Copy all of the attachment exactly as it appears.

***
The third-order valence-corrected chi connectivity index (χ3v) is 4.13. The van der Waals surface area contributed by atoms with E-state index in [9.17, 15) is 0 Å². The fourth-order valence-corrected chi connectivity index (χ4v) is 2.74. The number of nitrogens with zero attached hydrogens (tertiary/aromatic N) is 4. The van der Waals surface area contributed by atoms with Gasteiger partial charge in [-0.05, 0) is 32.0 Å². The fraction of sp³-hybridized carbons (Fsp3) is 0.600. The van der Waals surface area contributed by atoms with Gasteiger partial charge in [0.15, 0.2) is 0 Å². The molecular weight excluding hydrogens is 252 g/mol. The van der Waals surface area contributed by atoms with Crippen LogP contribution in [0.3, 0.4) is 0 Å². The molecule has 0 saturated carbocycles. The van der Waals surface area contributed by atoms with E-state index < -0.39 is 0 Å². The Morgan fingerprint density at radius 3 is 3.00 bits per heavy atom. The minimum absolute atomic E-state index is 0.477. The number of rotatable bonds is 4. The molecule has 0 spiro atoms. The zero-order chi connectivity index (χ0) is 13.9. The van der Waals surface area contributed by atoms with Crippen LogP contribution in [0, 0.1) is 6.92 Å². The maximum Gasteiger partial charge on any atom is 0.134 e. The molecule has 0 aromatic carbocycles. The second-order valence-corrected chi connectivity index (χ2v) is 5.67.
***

The third-order valence-corrected chi connectivity index (χ3v) is 4.13. The van der Waals surface area contributed by atoms with E-state index in [9.17, 15) is 0 Å². The fourth-order valence-corrected chi connectivity index (χ4v) is 2.74. The number of nitrogens with zero attached hydrogens (tertiary/aromatic N) is 4. The van der Waals surface area contributed by atoms with Gasteiger partial charge in [-0.05, 0) is 32.0 Å². The fraction of sp³-hybridized carbons (Fsp3) is 0.600. The van der Waals surface area contributed by atoms with Gasteiger partial charge in [0.15, 0.2) is 0 Å². The molecular weight excluding hydrogens is 252 g/mol. The van der Waals surface area contributed by atoms with Crippen LogP contribution in [0.3, 0.4) is 0 Å². The molecule has 0 saturated carbocycles. The van der Waals surface area contributed by atoms with E-state index < -0.39 is 0 Å². The Morgan fingerprint density at radius 3 is 3.00 bits per heavy atom. The minimum absolute atomic E-state index is 0.477. The number of rotatable bonds is 4. The molecule has 0 spiro atoms. The zero-order chi connectivity index (χ0) is 13.9. The van der Waals surface area contributed by atoms with Crippen LogP contribution in [0, 0.1) is 6.92 Å². The maximum Gasteiger partial charge on any atom is 0.134 e. The molecule has 0 aromatic carbocycles. The second-order valence-corrected chi connectivity index (χ2v) is 5.67.